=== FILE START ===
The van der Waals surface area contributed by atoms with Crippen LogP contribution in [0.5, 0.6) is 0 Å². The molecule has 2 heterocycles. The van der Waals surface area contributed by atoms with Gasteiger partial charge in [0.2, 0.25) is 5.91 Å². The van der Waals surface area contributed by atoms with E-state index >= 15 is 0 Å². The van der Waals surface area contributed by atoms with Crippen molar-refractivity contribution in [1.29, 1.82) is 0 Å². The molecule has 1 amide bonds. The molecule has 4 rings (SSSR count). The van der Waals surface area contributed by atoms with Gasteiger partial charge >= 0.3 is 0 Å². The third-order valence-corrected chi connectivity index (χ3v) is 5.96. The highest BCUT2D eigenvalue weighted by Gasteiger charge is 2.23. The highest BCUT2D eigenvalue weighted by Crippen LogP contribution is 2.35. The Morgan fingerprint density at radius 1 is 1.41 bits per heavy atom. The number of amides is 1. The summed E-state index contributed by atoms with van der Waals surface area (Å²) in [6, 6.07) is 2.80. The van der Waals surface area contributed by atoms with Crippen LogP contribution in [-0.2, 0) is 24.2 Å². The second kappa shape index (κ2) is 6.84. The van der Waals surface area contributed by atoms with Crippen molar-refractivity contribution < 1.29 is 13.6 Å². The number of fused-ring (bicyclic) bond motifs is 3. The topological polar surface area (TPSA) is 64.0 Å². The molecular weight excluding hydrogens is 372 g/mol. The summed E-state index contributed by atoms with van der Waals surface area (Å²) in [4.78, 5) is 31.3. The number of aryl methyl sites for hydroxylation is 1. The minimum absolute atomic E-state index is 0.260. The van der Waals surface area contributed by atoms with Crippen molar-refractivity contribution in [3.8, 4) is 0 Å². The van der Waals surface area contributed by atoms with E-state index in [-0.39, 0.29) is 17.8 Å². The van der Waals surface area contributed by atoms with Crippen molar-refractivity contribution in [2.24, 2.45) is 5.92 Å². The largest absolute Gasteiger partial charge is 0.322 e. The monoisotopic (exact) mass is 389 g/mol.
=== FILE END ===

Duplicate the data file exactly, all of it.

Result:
The van der Waals surface area contributed by atoms with Crippen LogP contribution in [0.5, 0.6) is 0 Å². The molecule has 2 heterocycles. The van der Waals surface area contributed by atoms with Gasteiger partial charge in [0.2, 0.25) is 5.91 Å². The van der Waals surface area contributed by atoms with E-state index >= 15 is 0 Å². The van der Waals surface area contributed by atoms with Crippen molar-refractivity contribution in [1.29, 1.82) is 0 Å². The molecule has 1 amide bonds. The molecule has 4 rings (SSSR count). The van der Waals surface area contributed by atoms with Gasteiger partial charge >= 0.3 is 0 Å². The third-order valence-corrected chi connectivity index (χ3v) is 5.96. The highest BCUT2D eigenvalue weighted by Gasteiger charge is 2.23. The highest BCUT2D eigenvalue weighted by Crippen LogP contribution is 2.35. The Morgan fingerprint density at radius 1 is 1.41 bits per heavy atom. The number of amides is 1. The summed E-state index contributed by atoms with van der Waals surface area (Å²) in [6, 6.07) is 2.80. The van der Waals surface area contributed by atoms with Crippen LogP contribution in [-0.2, 0) is 24.2 Å². The second kappa shape index (κ2) is 6.84. The van der Waals surface area contributed by atoms with Crippen molar-refractivity contribution < 1.29 is 13.6 Å². The number of fused-ring (bicyclic) bond motifs is 3. The topological polar surface area (TPSA) is 64.0 Å². The molecular weight excluding hydrogens is 372 g/mol. The summed E-state index contributed by atoms with van der Waals surface area (Å²) in [4.78, 5) is 31.3. The number of aryl methyl sites for hydroxylation is 1. The minimum absolute atomic E-state index is 0.260. The van der Waals surface area contributed by atoms with Crippen molar-refractivity contribution in [3.8, 4) is 0 Å². The van der Waals surface area contributed by atoms with E-state index in [-0.39, 0.29) is 17.8 Å². The van der Waals surface area contributed by atoms with Crippen molar-refractivity contribution in [2.24, 2.45) is 5.92 Å². The largest absolute Gasteiger partial charge is 0.322 e. The monoisotopic (exact) mass is 389 g/mol.